Say it’s your first day at a new job. You’re calmly riding the bus when a thought pops into your head, “What if my new boss is mean?” Before you know it, you’re thinking of all the mean things a boss might say to a new employee. Then you’re imagining making a mistake and getting in trouble. Your heart is racing, your throat tightens, and your breathing becomes more shallow. A moment ago you were sitting peacefully on your way to work and now a flood of cortisol is working its way through your system. And for what reason? Because you had a thought, which caused a cascade of inter-related thoughts, and you just couldn’t break free of this negative thought loop.
This sort of thing happens all the time. We do this to ourselves on a daily basis and don’t even realize it. Meditation trains us to be more focused and less reactive.
There are also plenty of well researched benefits of meditation. The number one benefit is its ability to reduce stress. According to MayoClinic, other research has found that meditation may help you manage the following conditions:
- Chronic pain
- Heart disease
- High blood pressure
- Irritable bowel syndrome
- Sleep problems
- Tension headaches
How Do I, or My Employees, Get Started?
When it comes to developing a meditation practice, the analogy to the gym and exercise is again useful. A big mistake many people make in the beginning of their fitness journey is trying to do too much, too fast. They go from being completely sedentary to lifting weights and running seven days a week. Inevitably, they burn out. Either their body resists and they get hurt or find themselves too sore and tired to continue with their routine, or they get mentally tired of never having a break. People do the same with meditation, assuming they’ll start doing an hour a day, everyday. But that’s a hard routine to stick to—and it’s not even necessary.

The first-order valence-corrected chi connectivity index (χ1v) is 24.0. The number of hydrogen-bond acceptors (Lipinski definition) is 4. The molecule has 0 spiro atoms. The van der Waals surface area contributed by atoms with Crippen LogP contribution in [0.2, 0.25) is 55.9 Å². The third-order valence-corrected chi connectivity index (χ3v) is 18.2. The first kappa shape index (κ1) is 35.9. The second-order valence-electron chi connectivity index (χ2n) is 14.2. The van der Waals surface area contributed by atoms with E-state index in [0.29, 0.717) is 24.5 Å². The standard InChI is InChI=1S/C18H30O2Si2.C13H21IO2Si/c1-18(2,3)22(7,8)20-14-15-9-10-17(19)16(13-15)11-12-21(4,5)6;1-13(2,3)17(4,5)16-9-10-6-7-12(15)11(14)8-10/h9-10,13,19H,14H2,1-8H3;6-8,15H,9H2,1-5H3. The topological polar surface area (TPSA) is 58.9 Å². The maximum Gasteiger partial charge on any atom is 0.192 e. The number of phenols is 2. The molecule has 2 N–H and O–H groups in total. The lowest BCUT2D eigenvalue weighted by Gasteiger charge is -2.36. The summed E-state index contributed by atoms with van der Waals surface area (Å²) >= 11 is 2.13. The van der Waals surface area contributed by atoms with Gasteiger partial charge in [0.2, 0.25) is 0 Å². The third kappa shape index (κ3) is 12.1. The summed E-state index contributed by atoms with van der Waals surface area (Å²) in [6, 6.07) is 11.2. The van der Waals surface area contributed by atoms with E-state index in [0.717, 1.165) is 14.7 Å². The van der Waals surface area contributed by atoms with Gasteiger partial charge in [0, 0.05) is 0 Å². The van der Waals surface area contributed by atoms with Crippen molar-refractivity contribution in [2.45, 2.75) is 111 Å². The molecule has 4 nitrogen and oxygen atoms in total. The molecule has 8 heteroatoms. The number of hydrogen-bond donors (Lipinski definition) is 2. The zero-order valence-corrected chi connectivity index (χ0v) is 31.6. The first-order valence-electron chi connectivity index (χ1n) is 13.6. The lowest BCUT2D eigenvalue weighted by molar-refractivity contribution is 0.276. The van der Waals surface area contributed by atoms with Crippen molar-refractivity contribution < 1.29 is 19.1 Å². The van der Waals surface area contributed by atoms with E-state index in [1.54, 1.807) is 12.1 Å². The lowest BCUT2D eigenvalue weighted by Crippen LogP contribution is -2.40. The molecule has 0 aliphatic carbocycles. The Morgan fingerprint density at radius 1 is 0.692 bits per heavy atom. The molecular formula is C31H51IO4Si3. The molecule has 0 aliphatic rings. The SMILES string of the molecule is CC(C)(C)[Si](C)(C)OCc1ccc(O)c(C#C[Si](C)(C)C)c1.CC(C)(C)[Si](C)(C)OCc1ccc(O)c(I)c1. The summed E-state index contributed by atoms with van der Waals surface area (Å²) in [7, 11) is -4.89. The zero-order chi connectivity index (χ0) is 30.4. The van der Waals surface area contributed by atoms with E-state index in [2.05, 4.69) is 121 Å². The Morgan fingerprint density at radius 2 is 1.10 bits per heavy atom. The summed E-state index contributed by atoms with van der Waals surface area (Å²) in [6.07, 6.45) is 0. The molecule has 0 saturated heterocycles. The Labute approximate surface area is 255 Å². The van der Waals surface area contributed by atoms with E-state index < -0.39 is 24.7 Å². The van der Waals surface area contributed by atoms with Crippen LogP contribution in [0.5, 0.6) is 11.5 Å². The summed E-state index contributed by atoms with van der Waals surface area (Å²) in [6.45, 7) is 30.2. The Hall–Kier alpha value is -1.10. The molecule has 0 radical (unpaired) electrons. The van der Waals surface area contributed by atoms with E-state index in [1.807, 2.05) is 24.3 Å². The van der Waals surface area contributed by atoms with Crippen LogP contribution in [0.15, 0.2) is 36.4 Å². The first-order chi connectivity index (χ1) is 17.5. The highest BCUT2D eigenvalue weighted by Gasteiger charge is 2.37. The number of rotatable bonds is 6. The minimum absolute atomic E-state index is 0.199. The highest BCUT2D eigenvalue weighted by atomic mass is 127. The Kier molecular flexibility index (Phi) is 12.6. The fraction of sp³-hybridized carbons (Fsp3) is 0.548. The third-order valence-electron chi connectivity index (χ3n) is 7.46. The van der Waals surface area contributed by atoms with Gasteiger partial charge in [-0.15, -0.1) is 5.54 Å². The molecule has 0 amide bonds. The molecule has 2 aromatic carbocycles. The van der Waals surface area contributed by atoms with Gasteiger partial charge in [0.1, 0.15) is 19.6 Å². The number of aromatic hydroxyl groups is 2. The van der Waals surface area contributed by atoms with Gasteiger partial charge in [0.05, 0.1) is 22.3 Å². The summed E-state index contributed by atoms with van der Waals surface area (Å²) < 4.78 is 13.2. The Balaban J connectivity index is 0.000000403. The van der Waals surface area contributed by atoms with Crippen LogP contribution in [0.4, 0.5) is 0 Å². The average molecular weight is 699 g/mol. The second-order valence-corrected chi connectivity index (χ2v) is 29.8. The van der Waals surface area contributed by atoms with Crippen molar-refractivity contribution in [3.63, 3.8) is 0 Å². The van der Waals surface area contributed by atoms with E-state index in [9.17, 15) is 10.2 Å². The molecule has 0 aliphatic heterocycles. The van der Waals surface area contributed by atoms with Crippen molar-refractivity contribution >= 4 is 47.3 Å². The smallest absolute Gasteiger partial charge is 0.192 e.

Sustainability is the name of the game. A little bit of meditation, done everyday or every couple days, is far more beneficial than long sessions done sporadically. Ten minutes a day of meditation is all you need to start seeing benefits.
There are a plethora of free applications to get started on your meditation journey. Some of the most popular meditation apps are:
Most of these apps have a beginners section, allowing those new to meditation to get their feet wet in an easily accessible place. Waking Up, for instance, provides 50 days of 10-minute meditations designed specifically for beginners, walking them through different forms of meditation as they progress and become more comfortable with the process.
Over the past few years, meditation has deservingly been recognized as one of the best ways an individual can improve their mental health. Since the coinage “mental health is health” has entered the lexicon, it makes sense that we begin to develop routines and habits that treat to train and exercise the mind like we do the body. Research has shown meditation to be highly effective in relieving stress and anxiety, and strengthening the mind to deal with life’s obstacles. Best of all, all you need is 10-minutes a day.